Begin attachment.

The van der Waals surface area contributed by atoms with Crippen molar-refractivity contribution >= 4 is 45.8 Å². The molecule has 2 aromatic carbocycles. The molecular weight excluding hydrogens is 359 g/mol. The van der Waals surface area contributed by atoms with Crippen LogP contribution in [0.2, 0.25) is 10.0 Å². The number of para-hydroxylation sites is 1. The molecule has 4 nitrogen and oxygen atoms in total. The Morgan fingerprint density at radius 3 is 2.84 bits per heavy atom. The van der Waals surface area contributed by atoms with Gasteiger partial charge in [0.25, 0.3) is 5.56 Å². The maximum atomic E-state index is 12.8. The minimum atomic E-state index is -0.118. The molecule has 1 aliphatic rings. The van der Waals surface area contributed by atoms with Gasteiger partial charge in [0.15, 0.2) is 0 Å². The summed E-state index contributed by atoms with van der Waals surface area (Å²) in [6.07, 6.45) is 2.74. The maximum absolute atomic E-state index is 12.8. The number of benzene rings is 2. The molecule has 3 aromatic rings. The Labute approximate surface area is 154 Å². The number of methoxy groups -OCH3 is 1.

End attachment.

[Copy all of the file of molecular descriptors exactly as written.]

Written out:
The van der Waals surface area contributed by atoms with Crippen molar-refractivity contribution >= 4 is 45.8 Å². The molecule has 2 aromatic carbocycles. The molecular weight excluding hydrogens is 359 g/mol. The van der Waals surface area contributed by atoms with Crippen LogP contribution in [0.2, 0.25) is 10.0 Å². The number of para-hydroxylation sites is 1. The molecule has 4 nitrogen and oxygen atoms in total. The Morgan fingerprint density at radius 3 is 2.84 bits per heavy atom. The van der Waals surface area contributed by atoms with Gasteiger partial charge in [0.25, 0.3) is 5.56 Å². The maximum atomic E-state index is 12.8. The minimum atomic E-state index is -0.118. The molecule has 1 aliphatic rings. The van der Waals surface area contributed by atoms with Gasteiger partial charge in [0.15, 0.2) is 0 Å². The summed E-state index contributed by atoms with van der Waals surface area (Å²) in [6.07, 6.45) is 2.74. The maximum absolute atomic E-state index is 12.8. The number of benzene rings is 2. The molecule has 3 aromatic rings. The Labute approximate surface area is 154 Å². The number of methoxy groups -OCH3 is 1.